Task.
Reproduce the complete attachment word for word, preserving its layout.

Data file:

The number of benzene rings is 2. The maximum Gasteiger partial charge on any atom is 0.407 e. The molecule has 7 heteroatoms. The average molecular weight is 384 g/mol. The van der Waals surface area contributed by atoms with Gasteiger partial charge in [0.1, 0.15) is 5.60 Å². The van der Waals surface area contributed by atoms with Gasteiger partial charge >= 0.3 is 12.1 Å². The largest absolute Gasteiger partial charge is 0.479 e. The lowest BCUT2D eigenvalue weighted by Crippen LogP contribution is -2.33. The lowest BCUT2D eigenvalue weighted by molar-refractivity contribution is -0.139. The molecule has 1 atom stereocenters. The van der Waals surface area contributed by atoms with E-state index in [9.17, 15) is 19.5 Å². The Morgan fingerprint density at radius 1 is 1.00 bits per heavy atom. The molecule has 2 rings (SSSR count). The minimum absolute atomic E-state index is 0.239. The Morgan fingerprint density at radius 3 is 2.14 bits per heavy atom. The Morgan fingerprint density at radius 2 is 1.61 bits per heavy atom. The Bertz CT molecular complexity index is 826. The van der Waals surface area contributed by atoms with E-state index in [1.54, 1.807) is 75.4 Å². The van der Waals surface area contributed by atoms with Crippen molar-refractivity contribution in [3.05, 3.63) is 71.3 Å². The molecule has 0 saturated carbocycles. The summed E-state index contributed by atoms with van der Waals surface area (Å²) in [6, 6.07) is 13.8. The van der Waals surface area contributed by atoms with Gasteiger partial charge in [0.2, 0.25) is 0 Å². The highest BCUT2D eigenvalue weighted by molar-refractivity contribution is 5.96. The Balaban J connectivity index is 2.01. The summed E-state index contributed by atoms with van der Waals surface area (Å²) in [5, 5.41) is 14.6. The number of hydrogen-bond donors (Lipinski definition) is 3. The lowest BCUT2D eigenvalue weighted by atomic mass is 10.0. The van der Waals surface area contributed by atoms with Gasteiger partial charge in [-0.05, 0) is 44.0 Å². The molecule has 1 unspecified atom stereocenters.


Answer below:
The number of benzene rings is 2. The maximum Gasteiger partial charge on any atom is 0.407 e. The molecule has 7 heteroatoms. The average molecular weight is 384 g/mol. The van der Waals surface area contributed by atoms with Gasteiger partial charge in [0.1, 0.15) is 5.60 Å². The van der Waals surface area contributed by atoms with Gasteiger partial charge >= 0.3 is 12.1 Å². The largest absolute Gasteiger partial charge is 0.479 e. The lowest BCUT2D eigenvalue weighted by Crippen LogP contribution is -2.33. The lowest BCUT2D eigenvalue weighted by molar-refractivity contribution is -0.139. The molecule has 1 atom stereocenters. The van der Waals surface area contributed by atoms with E-state index in [9.17, 15) is 19.5 Å². The Morgan fingerprint density at radius 1 is 1.00 bits per heavy atom. The molecule has 2 rings (SSSR count). The minimum absolute atomic E-state index is 0.239. The Morgan fingerprint density at radius 3 is 2.14 bits per heavy atom. The Morgan fingerprint density at radius 2 is 1.61 bits per heavy atom. The Bertz CT molecular complexity index is 826. The van der Waals surface area contributed by atoms with E-state index in [1.54, 1.807) is 75.4 Å². The van der Waals surface area contributed by atoms with Crippen molar-refractivity contribution in [3.05, 3.63) is 71.3 Å². The molecule has 0 saturated carbocycles. The summed E-state index contributed by atoms with van der Waals surface area (Å²) in [6, 6.07) is 13.8. The van der Waals surface area contributed by atoms with Gasteiger partial charge in [0.2, 0.25) is 0 Å². The highest BCUT2D eigenvalue weighted by molar-refractivity contribution is 5.96. The Balaban J connectivity index is 2.01. The summed E-state index contributed by atoms with van der Waals surface area (Å²) in [5, 5.41) is 14.6. The number of hydrogen-bond donors (Lipinski definition) is 3. The lowest BCUT2D eigenvalue weighted by atomic mass is 10.0. The van der Waals surface area contributed by atoms with Gasteiger partial charge in [-0.05, 0) is 44.0 Å². The molecule has 1 unspecified atom stereocenters.